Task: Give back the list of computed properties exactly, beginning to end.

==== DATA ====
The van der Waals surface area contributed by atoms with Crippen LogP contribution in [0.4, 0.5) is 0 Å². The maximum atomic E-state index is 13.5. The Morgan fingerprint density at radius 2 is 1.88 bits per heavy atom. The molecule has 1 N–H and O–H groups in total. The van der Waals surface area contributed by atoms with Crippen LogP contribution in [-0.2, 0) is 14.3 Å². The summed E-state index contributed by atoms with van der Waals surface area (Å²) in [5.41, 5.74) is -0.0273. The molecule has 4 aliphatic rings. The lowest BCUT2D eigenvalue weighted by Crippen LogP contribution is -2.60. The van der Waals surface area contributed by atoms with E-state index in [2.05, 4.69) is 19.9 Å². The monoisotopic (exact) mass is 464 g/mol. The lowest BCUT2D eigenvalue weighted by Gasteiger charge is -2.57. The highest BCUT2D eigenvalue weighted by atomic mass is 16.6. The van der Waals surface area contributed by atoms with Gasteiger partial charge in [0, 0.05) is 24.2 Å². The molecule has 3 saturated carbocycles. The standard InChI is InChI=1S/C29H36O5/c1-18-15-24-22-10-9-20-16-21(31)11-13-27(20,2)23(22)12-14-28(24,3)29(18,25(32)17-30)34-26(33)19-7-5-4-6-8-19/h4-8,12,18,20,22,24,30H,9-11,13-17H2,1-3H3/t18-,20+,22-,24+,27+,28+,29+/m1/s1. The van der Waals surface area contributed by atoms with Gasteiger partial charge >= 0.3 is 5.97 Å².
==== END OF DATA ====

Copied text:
The van der Waals surface area contributed by atoms with Crippen LogP contribution in [0.4, 0.5) is 0 Å². The maximum atomic E-state index is 13.5. The Morgan fingerprint density at radius 2 is 1.88 bits per heavy atom. The molecule has 1 N–H and O–H groups in total. The van der Waals surface area contributed by atoms with Crippen LogP contribution in [-0.2, 0) is 14.3 Å². The summed E-state index contributed by atoms with van der Waals surface area (Å²) in [5.41, 5.74) is -0.0273. The molecule has 4 aliphatic rings. The lowest BCUT2D eigenvalue weighted by Crippen LogP contribution is -2.60. The van der Waals surface area contributed by atoms with E-state index in [2.05, 4.69) is 19.9 Å². The monoisotopic (exact) mass is 464 g/mol. The lowest BCUT2D eigenvalue weighted by Gasteiger charge is -2.57. The highest BCUT2D eigenvalue weighted by atomic mass is 16.6. The van der Waals surface area contributed by atoms with Gasteiger partial charge in [0, 0.05) is 24.2 Å². The molecule has 3 saturated carbocycles. The standard InChI is InChI=1S/C29H36O5/c1-18-15-24-22-10-9-20-16-21(31)11-13-27(20,2)23(22)12-14-28(24,3)29(18,25(32)17-30)34-26(33)19-7-5-4-6-8-19/h4-8,12,18,20,22,24,30H,9-11,13-17H2,1-3H3/t18-,20+,22-,24+,27+,28+,29+/m1/s1. The van der Waals surface area contributed by atoms with Gasteiger partial charge >= 0.3 is 5.97 Å².